"In the matter of picking citrus fruits, the writer has tried repeatedly to use white men and Japanese. Our experience shows us that the white man does not like the tedious routine work of picking and will promptly leave this for any other job available, even at smaller wages. The Mexican, by nature, seems to be peculiarly adapted to this class of work. He is patient, and apparently enjoys the work itself. Transient white labor in California will only take picking jobs when there is absolutely nothing else in sight and with a view of holding it only long enough to secure a few meals or a job at some other occupation."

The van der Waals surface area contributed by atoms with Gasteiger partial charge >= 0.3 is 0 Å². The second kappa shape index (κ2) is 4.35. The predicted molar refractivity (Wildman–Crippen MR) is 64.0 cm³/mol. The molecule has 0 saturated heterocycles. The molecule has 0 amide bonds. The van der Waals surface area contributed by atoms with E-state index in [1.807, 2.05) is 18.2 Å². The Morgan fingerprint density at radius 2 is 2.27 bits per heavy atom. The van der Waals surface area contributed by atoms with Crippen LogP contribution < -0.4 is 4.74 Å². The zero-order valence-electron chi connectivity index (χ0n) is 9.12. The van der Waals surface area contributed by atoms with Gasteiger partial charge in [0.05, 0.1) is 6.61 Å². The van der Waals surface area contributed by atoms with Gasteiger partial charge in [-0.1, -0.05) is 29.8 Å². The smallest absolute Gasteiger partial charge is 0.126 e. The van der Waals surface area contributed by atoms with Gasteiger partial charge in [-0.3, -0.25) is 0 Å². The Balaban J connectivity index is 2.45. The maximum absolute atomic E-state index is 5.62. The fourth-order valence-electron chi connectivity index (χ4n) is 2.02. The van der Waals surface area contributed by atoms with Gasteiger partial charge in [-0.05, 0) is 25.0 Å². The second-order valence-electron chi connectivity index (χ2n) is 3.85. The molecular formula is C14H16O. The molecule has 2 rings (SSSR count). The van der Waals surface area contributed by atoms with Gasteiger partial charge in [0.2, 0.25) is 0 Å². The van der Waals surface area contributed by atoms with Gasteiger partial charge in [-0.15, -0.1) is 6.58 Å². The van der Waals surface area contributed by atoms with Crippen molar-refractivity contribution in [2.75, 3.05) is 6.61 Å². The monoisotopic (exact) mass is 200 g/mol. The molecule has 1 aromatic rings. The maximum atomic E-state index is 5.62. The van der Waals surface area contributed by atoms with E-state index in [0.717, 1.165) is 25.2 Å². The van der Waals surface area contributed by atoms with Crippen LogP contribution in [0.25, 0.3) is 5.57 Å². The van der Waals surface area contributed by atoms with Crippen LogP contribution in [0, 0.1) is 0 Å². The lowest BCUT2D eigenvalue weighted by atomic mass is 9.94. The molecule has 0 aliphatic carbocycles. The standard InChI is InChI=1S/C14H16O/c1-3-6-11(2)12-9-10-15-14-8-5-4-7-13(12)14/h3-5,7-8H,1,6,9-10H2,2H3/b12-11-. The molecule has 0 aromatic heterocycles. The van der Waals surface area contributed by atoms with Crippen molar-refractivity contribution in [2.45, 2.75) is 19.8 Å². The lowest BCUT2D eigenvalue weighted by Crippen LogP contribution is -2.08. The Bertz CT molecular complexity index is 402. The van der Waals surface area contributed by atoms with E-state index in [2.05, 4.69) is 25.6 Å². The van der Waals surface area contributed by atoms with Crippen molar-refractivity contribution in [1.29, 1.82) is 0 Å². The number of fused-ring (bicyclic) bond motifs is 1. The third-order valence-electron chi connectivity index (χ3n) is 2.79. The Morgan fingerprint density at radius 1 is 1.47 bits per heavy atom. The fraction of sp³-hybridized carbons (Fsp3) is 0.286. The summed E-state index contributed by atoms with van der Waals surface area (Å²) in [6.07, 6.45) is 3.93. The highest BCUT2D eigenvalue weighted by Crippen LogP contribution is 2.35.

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--J.A. Prizer, manager of the Placentia Orange Growers Association, in a prepared statement given to Congress in 1928, during hearings in which Orange County citrus growers were arguing for more Mexican workers. Eight years later, during the 1936 Citrus War, Prizer would tell local newspapers that the growers didn't need Mexican workers anymore. "We are finding that the American boys and men can pick oranges as well as their fathers did some 30 years ago and as well as any other pickers we have had in recent years," he would say then. A month later, the strike was over, as OC's citrus crop was rotting on the tree.